Importantly, the partnership with VIRTUS has allowed Imperial to adopt an innovative approach to designing its architecture, built to include a multi zoned network – which separates its data centres on the network to vastly improve resilience.

The adoption challenge

Even with a digitally progressive team IT overhauls can be daunting. A move away from on premise infrastructure could have represented a loss of control for staff. It was important that the team at Imperial recognised this was a cultural, not just a technology challenge – just as all of its technology use is driven by pedagogical goals, rather than IT ones.

It’s important to realise that whilst technology adoption can be daunting, and represents a big change for an institution, the benefits of the investment far outweigh any apprehensions.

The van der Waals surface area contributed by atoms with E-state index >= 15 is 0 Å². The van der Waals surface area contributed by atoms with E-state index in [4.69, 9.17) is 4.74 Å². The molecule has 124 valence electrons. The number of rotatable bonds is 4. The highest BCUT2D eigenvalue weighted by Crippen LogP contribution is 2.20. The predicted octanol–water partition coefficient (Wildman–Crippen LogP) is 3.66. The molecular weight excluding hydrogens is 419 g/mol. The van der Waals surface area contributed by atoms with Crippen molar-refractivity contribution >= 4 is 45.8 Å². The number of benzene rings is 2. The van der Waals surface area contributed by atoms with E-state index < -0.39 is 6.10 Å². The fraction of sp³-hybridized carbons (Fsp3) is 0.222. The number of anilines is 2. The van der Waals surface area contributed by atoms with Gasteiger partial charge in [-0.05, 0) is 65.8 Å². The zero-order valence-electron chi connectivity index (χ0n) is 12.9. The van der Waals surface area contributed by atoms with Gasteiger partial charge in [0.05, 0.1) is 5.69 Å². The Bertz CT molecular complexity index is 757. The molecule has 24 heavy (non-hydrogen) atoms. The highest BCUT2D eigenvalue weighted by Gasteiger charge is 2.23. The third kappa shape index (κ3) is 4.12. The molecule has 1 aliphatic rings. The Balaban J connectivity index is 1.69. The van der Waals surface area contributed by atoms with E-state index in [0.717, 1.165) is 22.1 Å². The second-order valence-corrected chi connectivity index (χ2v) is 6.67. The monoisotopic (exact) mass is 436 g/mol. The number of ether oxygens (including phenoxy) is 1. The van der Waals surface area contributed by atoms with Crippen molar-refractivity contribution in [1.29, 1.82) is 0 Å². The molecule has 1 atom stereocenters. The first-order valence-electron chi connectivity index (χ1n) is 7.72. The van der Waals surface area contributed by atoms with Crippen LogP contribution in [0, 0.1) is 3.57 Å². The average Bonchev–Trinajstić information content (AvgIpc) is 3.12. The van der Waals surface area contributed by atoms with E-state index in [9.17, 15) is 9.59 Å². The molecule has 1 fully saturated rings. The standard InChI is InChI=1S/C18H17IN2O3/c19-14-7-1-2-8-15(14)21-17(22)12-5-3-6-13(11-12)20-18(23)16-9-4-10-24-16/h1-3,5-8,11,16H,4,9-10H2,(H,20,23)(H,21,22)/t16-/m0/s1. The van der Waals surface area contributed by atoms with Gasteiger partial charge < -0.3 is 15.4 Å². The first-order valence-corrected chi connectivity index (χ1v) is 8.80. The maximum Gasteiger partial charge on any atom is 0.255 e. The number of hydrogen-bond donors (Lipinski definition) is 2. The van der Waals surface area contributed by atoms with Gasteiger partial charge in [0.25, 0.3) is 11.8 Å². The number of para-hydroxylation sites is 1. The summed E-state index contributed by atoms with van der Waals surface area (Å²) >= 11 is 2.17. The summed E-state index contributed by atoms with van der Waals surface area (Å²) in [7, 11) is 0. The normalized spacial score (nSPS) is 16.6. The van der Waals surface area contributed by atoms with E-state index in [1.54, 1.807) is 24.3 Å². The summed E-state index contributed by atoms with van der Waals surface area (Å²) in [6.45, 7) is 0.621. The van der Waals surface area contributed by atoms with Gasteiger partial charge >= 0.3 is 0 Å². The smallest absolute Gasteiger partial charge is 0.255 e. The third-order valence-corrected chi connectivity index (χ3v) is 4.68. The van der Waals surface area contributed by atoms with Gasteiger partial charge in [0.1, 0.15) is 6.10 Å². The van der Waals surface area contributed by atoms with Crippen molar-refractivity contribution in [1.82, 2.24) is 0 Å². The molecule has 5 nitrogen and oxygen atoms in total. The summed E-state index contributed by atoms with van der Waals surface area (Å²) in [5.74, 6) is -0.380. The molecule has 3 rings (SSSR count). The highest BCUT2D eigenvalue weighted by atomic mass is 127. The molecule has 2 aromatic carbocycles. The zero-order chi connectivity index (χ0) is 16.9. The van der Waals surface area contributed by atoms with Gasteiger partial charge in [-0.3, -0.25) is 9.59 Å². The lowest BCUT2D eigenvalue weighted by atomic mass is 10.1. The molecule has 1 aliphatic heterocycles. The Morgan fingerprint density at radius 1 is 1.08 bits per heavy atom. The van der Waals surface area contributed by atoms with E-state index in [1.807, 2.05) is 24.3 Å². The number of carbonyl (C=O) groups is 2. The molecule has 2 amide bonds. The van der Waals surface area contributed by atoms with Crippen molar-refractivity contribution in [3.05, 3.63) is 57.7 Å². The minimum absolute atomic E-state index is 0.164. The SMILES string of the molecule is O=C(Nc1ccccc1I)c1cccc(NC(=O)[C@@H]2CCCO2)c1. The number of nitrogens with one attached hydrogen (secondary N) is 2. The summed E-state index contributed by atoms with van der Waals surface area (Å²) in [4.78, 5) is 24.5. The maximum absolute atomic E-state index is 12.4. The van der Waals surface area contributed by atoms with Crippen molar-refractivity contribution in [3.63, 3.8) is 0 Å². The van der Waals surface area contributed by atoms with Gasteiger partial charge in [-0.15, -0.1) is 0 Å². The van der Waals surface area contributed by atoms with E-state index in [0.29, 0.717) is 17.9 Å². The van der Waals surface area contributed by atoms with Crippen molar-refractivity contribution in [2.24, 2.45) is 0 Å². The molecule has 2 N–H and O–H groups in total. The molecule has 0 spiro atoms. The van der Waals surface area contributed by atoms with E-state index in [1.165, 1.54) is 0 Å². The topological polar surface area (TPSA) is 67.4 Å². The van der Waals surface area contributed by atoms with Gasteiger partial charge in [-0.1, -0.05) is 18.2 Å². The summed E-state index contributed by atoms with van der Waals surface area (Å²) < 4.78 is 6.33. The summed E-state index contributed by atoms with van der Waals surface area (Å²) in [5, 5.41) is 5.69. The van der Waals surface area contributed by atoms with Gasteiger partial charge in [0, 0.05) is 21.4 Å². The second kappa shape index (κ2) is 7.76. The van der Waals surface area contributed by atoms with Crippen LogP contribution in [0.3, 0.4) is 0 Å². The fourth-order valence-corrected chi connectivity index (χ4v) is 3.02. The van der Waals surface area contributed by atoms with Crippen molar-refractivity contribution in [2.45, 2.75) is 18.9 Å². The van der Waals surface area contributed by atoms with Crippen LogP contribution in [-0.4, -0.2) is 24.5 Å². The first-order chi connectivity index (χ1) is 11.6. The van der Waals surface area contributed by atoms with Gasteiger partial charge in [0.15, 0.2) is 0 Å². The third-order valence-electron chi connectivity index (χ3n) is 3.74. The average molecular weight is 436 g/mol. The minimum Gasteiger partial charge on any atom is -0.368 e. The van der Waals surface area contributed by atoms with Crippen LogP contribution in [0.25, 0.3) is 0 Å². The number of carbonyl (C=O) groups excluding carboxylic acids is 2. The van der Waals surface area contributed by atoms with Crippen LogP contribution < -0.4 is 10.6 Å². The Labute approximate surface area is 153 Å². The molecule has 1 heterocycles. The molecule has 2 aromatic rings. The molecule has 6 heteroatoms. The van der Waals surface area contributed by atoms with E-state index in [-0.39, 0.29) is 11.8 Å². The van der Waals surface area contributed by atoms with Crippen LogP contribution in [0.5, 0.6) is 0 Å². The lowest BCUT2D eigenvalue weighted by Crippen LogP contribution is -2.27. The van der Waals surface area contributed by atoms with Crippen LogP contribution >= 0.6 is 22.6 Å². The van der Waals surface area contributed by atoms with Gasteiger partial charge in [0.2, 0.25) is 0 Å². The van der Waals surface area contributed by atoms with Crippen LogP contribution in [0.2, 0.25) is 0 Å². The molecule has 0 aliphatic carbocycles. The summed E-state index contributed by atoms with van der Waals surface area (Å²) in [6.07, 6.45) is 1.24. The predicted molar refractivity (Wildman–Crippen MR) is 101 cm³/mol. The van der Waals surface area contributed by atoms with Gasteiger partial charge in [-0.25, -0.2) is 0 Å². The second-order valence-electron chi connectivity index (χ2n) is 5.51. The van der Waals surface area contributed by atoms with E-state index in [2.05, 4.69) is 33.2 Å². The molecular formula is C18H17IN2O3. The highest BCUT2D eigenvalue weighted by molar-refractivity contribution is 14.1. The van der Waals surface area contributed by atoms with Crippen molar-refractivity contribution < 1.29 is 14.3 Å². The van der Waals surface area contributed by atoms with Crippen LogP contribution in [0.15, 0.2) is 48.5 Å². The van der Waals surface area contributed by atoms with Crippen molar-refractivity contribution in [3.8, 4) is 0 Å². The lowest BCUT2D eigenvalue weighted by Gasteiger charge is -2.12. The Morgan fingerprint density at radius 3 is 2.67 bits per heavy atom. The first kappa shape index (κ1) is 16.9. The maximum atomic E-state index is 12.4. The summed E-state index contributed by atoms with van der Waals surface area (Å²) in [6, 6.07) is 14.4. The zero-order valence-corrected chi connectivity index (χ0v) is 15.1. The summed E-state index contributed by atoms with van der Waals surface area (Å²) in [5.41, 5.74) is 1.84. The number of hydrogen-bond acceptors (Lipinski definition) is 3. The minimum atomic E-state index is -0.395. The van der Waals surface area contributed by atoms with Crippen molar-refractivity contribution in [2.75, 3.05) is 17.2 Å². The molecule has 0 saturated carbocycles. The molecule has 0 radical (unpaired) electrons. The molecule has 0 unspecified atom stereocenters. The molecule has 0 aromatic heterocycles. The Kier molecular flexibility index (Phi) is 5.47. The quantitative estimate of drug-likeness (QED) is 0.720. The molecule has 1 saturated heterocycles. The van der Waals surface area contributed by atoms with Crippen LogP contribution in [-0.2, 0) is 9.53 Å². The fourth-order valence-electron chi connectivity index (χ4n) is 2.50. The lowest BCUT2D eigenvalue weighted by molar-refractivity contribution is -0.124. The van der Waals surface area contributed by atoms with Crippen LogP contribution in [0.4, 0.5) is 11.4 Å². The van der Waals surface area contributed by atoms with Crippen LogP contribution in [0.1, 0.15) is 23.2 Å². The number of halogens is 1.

It might be a big jump to say that, just as there are now taxi companies with no taxis, and hotels with no owned rooms, so there might one day be universities with no physical campuses.

However, the premise of this ‘shared economy’ is a valuable one – and the use of technology can open access to learning up for all. It can make quality education widely available, and tailor teaching specifically to students changing priorities and needs.

For this to happen, technology projects must be underpinned by reliable and resilient infrastructure – which can scale and adapt with an institution’s rapidly changing needs.

Kelly Scott, account director, education, for VIRTUS Data Centres